Before going back in my memory again about clutch players, there are a couple of things I'd like to note:
- With this series we will have several Top 10s, for instance the top scorers, top Americans, top non-Americans, etc... Many people could be on several lists but, I prefer to spread them through several categories. Therefore, is some player does not appear on a Top 10 in any given week, that's probably because he will appear on another list.
- I limit myself to players who left a mark on the EuroLeague and European club competitions, especially the former Champions Cup.
- As in any personal selection, I know that some people won't agree with my choices, criteria and memories, but that cannot be avoided. I hope we will coincide with mos of them, however.
- The order is arbitrary. As far as I am concerned, all the names deserve to be number one.
10. Dragan Kicanovic (1953)
One of my favorite players, because of his talent and character, the titles he won and his leadership. He was a natural-born winner and a player who shined with his own light, but who also made his teammates better. He formed a great duo in the 1970s with Drazen Dalipagic for Partizan and also for the Yugoslav national team. He was a three-time EuroBasket champion, an Olympic champion and world champion, plus the MVP in several big competitions. He was chosen the best European player twice. He scored the decisive basket against the USSR in the 1975 EuroBasket final, but his presence on the court was almost always decisive.
9. Juan Antonio San Epifanio (1959)
'Epi' was a natural offensive player with extraordinary shooting ability who could score from just about any spot on the court. In 1984, when three-pointers came to the international game, his privileged wrist increased in value even more. From his debut with the first team of Barcelona at age 17 in 1976, Epi established many records. He won 22 club trophies: seven Spanish Leagues, 10 Spanish Cups, two Cup Champions Cups, one Korac Cup, one Intercontinental Cup, silver and bronze medals with Spain in the 1983 and 1991 EuroBaskets, plus an Olympic silver in 1984. He was a shooter who had the full trust of his coaches. The strategy in clutch moments was simple: look for Epi and await his shot.
8. Mirza Delibasic (1954-2001)
He had supernatural talent. He started by winning the cadet EuroBasket in 1971 with Yugoslavia in the final against the host, Italy. He scored 99 points in that tourney and 144 the following summer with a new gold at the junior EuroBasket. That same summer, Delibasic left his native Tuzla and signed for Bosna Sarajevo. In seven years, Bosna went from the Yugoslav second division to European club champion in 1979 against five-time winner Varese. Without Delibasic, who scored 30 points, it would not have been possible. With his national team, from the 1975 EuroBasket through the 1982 World Championships, he won eight medals: two EuroBasket golds, in 1975 and 1977; a World Championships gold (1978); and the Olympic gold (1980).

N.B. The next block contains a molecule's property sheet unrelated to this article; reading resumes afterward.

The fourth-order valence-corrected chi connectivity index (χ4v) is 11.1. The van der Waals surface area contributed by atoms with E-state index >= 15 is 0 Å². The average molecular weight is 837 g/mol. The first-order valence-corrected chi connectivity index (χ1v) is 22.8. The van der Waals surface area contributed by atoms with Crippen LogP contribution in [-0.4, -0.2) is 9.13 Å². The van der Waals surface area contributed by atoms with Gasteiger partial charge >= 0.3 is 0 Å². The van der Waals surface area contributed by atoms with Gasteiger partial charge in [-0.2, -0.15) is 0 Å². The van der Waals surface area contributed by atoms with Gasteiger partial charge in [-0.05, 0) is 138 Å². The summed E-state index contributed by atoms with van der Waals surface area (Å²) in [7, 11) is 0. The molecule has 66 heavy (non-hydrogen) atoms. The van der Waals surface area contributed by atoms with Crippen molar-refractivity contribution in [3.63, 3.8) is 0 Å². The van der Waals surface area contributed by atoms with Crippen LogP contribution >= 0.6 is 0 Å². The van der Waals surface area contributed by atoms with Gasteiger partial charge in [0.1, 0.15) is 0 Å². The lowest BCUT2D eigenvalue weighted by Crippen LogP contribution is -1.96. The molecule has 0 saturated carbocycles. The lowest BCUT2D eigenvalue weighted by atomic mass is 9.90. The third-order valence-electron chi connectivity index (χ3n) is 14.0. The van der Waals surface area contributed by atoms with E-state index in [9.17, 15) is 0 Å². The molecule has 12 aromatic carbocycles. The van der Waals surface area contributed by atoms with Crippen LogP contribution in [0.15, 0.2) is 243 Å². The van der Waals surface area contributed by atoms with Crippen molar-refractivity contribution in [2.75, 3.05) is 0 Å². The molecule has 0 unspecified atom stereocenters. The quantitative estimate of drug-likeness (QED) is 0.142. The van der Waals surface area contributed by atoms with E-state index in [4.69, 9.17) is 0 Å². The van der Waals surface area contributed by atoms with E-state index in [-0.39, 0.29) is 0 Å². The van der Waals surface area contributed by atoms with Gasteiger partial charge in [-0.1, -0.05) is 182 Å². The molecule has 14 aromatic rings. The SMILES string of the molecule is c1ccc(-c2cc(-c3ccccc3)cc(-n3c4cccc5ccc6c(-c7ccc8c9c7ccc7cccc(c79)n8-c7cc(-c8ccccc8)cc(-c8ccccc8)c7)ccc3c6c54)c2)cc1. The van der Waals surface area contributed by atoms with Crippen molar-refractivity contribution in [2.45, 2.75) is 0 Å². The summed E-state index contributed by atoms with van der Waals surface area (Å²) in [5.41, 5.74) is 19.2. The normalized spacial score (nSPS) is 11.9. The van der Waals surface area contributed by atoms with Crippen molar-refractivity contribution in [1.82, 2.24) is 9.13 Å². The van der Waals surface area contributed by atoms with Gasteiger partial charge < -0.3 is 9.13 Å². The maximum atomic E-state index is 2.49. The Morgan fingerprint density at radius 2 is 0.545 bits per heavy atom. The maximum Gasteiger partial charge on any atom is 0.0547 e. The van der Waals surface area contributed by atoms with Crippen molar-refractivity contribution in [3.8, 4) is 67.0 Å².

7. Sergio Llull (1987)
He's a true master of the last shot. In any close game for Real Madrid, any viewer could be the head coach because the play is always the same: give the ball to Llull! There's a long list of his baskets on final shots that have been worth titles, like in the most recent Spanish King's Cup. Fast and explosive, Llull is a point guard by position, but he behaves more like a sharpshooter. In his 10th season with Real Madrid, he became EuroLeague champion in 2015. He also has three national league and five national cup trophies, winning MVP of the finals on four of those occasions. With the Spanish national team, he has two Olympics medals, silver in London 2012 and bronze in Rio (2016), not to mention three EuroBasket golds (2009, 2011, 2015) and one silver (2013) – and if anything his impact keeps growing!
6. Bob McAdoo (1951)
There are a few players who have won both the NCAA and the EuroLeague titles, for instance Jiri Zidek and Tyus Edney, but I do not recall anyone doing what Bob McAdoo has done: win the NBA first and the EuroLeague later! There were a few reverse cases, like Toni Kukoc, Emanuel Ginobili and Zan Tabak. McAdoo won the NBA in 1982 and 1985 with the Los Angeles Lakers. In the summer of 1986, he joined Olimpia Milan at almost 35 years old and he won that season's EuroLeague final against Maccabi, 71-69. McAdoo was the second-best scorer for his team, with 21 points. The following year, Milan repeated the title in the first Final Four of the modern era. McAdoo scored 39 points in the semifinal, which is still the record in a Final Four game. His 64 points that weekend is also a record for a winner of the title. In a single word: huge!